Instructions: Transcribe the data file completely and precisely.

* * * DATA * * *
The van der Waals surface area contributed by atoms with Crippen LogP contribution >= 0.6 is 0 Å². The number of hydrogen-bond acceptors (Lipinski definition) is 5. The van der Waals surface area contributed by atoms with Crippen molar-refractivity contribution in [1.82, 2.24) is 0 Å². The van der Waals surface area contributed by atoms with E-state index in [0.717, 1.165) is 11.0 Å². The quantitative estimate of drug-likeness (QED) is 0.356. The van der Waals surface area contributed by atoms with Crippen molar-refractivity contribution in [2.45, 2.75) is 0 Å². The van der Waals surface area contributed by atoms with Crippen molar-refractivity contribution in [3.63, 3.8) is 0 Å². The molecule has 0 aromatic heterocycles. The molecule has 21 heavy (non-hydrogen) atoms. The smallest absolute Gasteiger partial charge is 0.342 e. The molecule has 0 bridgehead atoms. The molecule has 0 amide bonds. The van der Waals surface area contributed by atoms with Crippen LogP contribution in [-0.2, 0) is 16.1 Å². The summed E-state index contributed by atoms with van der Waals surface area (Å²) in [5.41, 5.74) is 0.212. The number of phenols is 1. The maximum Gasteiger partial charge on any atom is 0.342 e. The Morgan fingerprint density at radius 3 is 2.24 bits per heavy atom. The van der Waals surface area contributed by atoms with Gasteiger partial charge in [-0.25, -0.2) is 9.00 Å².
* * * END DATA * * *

The van der Waals surface area contributed by atoms with Crippen LogP contribution >= 0.6 is 0 Å². The number of hydrogen-bond acceptors (Lipinski definition) is 5. The van der Waals surface area contributed by atoms with Crippen molar-refractivity contribution in [1.82, 2.24) is 0 Å². The van der Waals surface area contributed by atoms with E-state index in [0.717, 1.165) is 11.0 Å². The quantitative estimate of drug-likeness (QED) is 0.356. The van der Waals surface area contributed by atoms with Crippen molar-refractivity contribution in [2.45, 2.75) is 0 Å². The van der Waals surface area contributed by atoms with Crippen molar-refractivity contribution in [3.63, 3.8) is 0 Å². The molecule has 0 aromatic heterocycles. The molecule has 21 heavy (non-hydrogen) atoms. The smallest absolute Gasteiger partial charge is 0.342 e. The molecule has 0 bridgehead atoms. The molecule has 0 amide bonds. The van der Waals surface area contributed by atoms with Crippen LogP contribution in [-0.2, 0) is 16.1 Å². The summed E-state index contributed by atoms with van der Waals surface area (Å²) in [5.41, 5.74) is 0.212. The number of phenols is 1. The maximum Gasteiger partial charge on any atom is 0.342 e. The Morgan fingerprint density at radius 3 is 2.24 bits per heavy atom. The van der Waals surface area contributed by atoms with Gasteiger partial charge in [-0.25, -0.2) is 9.00 Å².